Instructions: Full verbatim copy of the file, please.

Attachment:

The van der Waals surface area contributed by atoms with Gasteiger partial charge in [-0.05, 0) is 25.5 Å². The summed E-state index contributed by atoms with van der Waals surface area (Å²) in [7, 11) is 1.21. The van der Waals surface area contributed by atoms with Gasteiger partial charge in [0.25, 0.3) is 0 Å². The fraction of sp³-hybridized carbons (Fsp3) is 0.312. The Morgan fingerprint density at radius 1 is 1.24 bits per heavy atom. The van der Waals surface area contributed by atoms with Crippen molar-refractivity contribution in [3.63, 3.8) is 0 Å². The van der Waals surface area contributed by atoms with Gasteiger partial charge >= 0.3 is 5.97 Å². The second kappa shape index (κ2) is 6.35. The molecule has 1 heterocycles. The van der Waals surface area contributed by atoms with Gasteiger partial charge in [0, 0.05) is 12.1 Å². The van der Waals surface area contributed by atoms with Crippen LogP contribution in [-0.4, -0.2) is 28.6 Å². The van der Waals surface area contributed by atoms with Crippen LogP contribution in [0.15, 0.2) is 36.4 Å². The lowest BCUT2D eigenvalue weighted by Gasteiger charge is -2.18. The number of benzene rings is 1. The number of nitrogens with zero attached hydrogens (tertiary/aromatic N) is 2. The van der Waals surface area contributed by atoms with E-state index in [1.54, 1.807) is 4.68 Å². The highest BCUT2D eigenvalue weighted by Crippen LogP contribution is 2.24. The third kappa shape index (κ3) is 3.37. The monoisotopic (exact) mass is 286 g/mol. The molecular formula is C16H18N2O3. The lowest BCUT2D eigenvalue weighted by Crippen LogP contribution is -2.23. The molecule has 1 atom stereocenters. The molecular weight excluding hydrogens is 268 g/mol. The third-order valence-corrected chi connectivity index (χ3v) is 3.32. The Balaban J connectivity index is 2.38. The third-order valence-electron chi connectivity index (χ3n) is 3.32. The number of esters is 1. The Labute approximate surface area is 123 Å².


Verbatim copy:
The van der Waals surface area contributed by atoms with Gasteiger partial charge in [-0.05, 0) is 25.5 Å². The summed E-state index contributed by atoms with van der Waals surface area (Å²) in [7, 11) is 1.21. The van der Waals surface area contributed by atoms with Gasteiger partial charge in [0.25, 0.3) is 0 Å². The fraction of sp³-hybridized carbons (Fsp3) is 0.312. The Morgan fingerprint density at radius 1 is 1.24 bits per heavy atom. The van der Waals surface area contributed by atoms with Crippen molar-refractivity contribution in [3.63, 3.8) is 0 Å². The van der Waals surface area contributed by atoms with Gasteiger partial charge >= 0.3 is 5.97 Å². The second kappa shape index (κ2) is 6.35. The molecule has 1 heterocycles. The van der Waals surface area contributed by atoms with Gasteiger partial charge in [0, 0.05) is 12.1 Å². The van der Waals surface area contributed by atoms with Crippen LogP contribution in [-0.4, -0.2) is 28.6 Å². The van der Waals surface area contributed by atoms with Crippen LogP contribution in [0.15, 0.2) is 36.4 Å². The lowest BCUT2D eigenvalue weighted by Gasteiger charge is -2.18. The number of benzene rings is 1. The number of nitrogens with zero attached hydrogens (tertiary/aromatic N) is 2. The van der Waals surface area contributed by atoms with E-state index in [1.54, 1.807) is 4.68 Å². The highest BCUT2D eigenvalue weighted by Crippen LogP contribution is 2.24. The third kappa shape index (κ3) is 3.37. The monoisotopic (exact) mass is 286 g/mol. The molecular formula is C16H18N2O3. The lowest BCUT2D eigenvalue weighted by Crippen LogP contribution is -2.23. The molecule has 1 atom stereocenters. The molecular weight excluding hydrogens is 268 g/mol. The third-order valence-corrected chi connectivity index (χ3v) is 3.32. The Balaban J connectivity index is 2.38. The third-order valence-electron chi connectivity index (χ3n) is 3.32. The number of esters is 1. The Labute approximate surface area is 123 Å².